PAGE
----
Thursday, January 19, 2012

Is it sacred to you?

All pictures are from Australia-based artist
Jason Hills' Facebook page 
"It’s dangerous to have a point of view, because just by taking a position, you create the opportunity for an opposing position.  It’s scary to be challenged, but it’s part of the deal.  I always see artists say they welcome dialogue and want people to talk about their work, but what they really mean is that they want praise." — April Winchell, founder of Regretsy

Upcycler, you done crossed the line.

You take forlorn figurines and paint gaudy colors and skulls over them. I get that. Homage to Dia de los Muertos (Day of the Dead) Mexican folk art and tattoo art.

It’s just that there are things, religious objects among them, that are sacred to some people. Evidently not to you, judging by your reworking the likenesses of the Holy Family and the Virgin Mary. Something in me strongly wants to call you out. To me, you’ve defaced them. You’ve defiled them. But wait, I want to think about my response to your art some more.

Some definitions, so we get on somewhat the same page:
Upcycling means making something better. The betterment is what distinguishes it from mere recycling. Is what you’re doing to religious statues making them better? Your statues certainly sell well. They’re edgy. They’re eye-catching. They raise eyebrows. Mine, if nobody else’s.

Deface means to mar the surface of, to disfigure.
Defile means to make impure for ceremonial use; to desecrate.
Desecrate means to divert from a sacred to a profane use or purpose.
Profane means characterized by irreverence or contempt for God, sacred principles or things.
Sacred means it’s holy, sanctified, set apart—“Can’t touch this!” as Hammer sang. Yes, I’m from that generation. Which probably explains much of my discomfort with your type of art.


Your artistic statement makes me squirm. What exactly are you saying? Is this an expression of your angst, or an outlet for your ennui? Would you stay with this style if it didn’t already have a niche?

I went to your Facebook page (noting your 1,500+ engaged fans with envy and not a small amount of befuddlement). You wrote:
“My work is influenced by old school tattoos, zombies, day of the dead and lowbrow art…I noticed an abundant supply of boring vintage statues, just like the ones in your Nannas (sic) house.  So I had a go at giving them a new life for a totally different environment to live in…”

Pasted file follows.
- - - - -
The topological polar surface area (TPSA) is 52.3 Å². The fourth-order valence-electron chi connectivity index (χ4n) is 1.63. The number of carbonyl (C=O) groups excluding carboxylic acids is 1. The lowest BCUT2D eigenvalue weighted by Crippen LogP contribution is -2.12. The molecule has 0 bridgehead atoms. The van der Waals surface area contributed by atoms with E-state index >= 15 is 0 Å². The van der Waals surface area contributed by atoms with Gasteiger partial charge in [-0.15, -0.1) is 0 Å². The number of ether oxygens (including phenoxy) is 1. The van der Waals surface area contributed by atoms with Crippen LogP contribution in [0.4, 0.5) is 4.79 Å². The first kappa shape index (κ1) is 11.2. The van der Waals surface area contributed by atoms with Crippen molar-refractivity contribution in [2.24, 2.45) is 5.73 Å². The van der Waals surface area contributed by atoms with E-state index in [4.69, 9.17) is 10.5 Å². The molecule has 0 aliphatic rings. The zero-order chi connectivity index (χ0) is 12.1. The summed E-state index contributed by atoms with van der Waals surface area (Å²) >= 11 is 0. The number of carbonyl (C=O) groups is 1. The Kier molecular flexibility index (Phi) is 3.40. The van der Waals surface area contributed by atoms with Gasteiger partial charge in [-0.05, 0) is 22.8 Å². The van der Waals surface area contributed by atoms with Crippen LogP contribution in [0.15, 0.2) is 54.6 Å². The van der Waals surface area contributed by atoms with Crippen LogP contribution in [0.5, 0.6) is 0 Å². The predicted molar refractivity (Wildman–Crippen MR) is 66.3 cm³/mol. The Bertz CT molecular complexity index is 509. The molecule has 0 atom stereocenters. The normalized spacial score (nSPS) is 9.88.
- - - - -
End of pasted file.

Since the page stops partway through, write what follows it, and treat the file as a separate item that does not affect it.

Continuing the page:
True, these pieces were dusty discards you found at the thrift store. Their original owners may have been bored with them themselves. Or maybe they had passed away?


Death can be viewed as sacred. So it’s not your superimposition of death images that disturbs me. It’s the defacing of something that was originally created to represent the divine and holy.

When an object’s original possessor gives it away, does its purpose end? Does it become a free agent, to be snapped up and repurposed as its next owner sees fit? Such could be said of practically everything material, which allowed the rise of the global upcycling movement. Which I espouse with a passion myself.

Does artistic license mean a free pass to mess with things that are sacred to some? Does boredom? Is it a greater cause to keep things from the landfill, or to tend to the realm of the spiritual?

The tension between art and sensibility isn’t new. Look up photographer Robert Mapplethorpe and the homoerotic/sadomasochistic exhibit that sparked “the culture wars.” In his case, the line being crossed was between conventional art—according to middle America, i.e., the Bible belt—and obscenity.

Then there was cross-wearing Madonna in the ‘80s and papal picture-ripping Sinead O’Connor in the ‘90s. Their acts were meant to provoke in a look-at-me-I-stand-against-something way.

I didn’t get the impression from your interview on forbes.com that you set out to create controversy. I don’t know if you’d mind it. What I’d like to know is if you considered the impact. Did you hesitate before your virgin foray into upcycling the Virgin Mary? Do you know anyone personally who has a reverence for what such objects represent? Did you try to find out what these objects mean to people of a certain faith?

Does the furor or lack thereof depend on who is being offended? Over on Regretsy, commenters of various backgrounds excoriated etsy shops selling what could loosely be called an interpretation of native American headdresses. It is politically incorrect to disrespect native Americans. Anti-Semitism is a serious career killer—ask Mel Gibson. Would anyone in the media dare diss a Muslim on his prayer rug? But popular American culture…sigh. Pop culture thumbs its nose at the Christian faith. It teases Tim Tebow for genuflecting.

So, young Jason, I just wanted to make you aware, if you weren’t already, that you’ve ruffled some feathers, crossed a line you may not have cared to acknowledge exists. Now carry on. Who am I to censor you?


"Invisible is an option, of course. You can lay low, not speak up and make no difference to anyone.
That's sort of like dividing by zero, though. You'll get no criticism, but no delight either.